GlaxoSmithKline (GSK) (No. 24) is the final manufacturer in this year's ranking in part due to Gartner analyst opinion and ROA. Struggling again with declining top-line growth, GSK has made significant investment in strategies and initiatives to build solid foundational supply chain capabilities. This should provide a more efficient cost structure while facilitating organic growth. Of particular note is the GSK Production System, which is a corporatewide initiative to implement standardization to improve quality, reduce cost and launch products on schedule. GSK has also embraced

segmentation, developing differentiated supply chain responses for varied products, customers and geographies. Collaboration is also a key component of GSK's strategy, partnering to develop

solutions to key global challenges like malaria and Ebola.

Healthcare Providers

Healthcare providers remain the same number of companies in our ranking, at 11 this year. Healthcare providers continue to build on past success to deliver additional innovations for 2015. Many of these innovations involve collaboration. About half of the advanced IDN supply chains have some focus on the development of new revenue models or commercial offerings. All of them seek to sustain their leadership and find clearer ways to show their value beyond sourcing and logistics for their organization. Leaders continue to build talent, which showed its importance this year, as at least five of our ranked health systems had turnover in a top-three leadership position in supply chain in the past 12 months. These leaders will continue to get larger, as well, with four of the 11 deeply involved in mergers in 2015 or looking into 2016.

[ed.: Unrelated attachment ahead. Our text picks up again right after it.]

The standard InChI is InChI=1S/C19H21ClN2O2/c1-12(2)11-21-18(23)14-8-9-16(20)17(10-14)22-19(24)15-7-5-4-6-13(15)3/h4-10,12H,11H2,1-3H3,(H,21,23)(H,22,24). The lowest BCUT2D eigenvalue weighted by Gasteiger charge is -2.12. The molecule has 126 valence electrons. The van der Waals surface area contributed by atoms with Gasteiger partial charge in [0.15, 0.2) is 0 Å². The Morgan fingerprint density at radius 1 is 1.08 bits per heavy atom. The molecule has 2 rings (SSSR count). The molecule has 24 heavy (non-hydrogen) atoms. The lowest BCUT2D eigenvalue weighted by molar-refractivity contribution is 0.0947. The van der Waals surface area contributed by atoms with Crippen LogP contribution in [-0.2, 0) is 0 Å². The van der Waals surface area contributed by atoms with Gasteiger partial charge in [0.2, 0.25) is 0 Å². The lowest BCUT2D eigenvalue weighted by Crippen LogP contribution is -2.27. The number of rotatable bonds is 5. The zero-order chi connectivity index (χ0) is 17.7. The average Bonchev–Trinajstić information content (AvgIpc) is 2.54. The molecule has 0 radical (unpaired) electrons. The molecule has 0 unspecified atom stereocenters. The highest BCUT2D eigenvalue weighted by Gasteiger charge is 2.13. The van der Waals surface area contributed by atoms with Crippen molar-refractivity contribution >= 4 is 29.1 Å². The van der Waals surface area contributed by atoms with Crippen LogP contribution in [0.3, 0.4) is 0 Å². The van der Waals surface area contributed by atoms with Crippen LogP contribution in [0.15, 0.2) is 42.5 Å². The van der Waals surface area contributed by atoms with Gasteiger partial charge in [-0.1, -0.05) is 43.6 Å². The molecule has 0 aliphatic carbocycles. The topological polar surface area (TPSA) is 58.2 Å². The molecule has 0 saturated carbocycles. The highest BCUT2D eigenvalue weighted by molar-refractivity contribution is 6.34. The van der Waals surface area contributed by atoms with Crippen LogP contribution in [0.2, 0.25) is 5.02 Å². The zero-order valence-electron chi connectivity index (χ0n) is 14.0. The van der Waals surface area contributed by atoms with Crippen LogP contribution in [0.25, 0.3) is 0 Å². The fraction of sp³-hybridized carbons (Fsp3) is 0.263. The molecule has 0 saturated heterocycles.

Banner Health (No. 11) is a big mover for this year's ranking, moving up 13 spots on top quintile Truven scores and improved peer and analyst votes. Banner has been quietly racking up recognition from multiple industry groups in the past few years as they have shown a light on its unique

alignment to Banner's Corporate Vision 2020. This sustained alignment — as Banner has grown and moved from an acute care focus to a clinical quality focus, and now a population health

management company — is consistent and value-driven. Banner now has $6.3 billion in revenue in 29 hospitals and 293 clinics after the successful completion of the University of Arizona Health Network acquisition. Banner's capabilities center on a vertical supply chain across the care

continuum, engaging physicians, educating stakeholders and developing a culture of supply chain competency. Key initiatives in the past year include continued progress in the pharmaceutical supply chain; a dyad with clinical support services to improve the effectiveness and connectedness of value analysis to a formulary; and how supply chain supports the "Triple Aim" in healthcare: improving patient outcomes, improving health of populations and reducing the per capita cost of healthcare.

Advocate Health Care (No. 13) holds its spot on consistent year-over-year performance across the categories of any company. Great quality of care scores and bond, along with steady peer and analyst opinion, put Advocate in the Top 25 for the fourth year in a row. Advocate continues to build out operational supply chain capabilities along with analytical skills to support good decision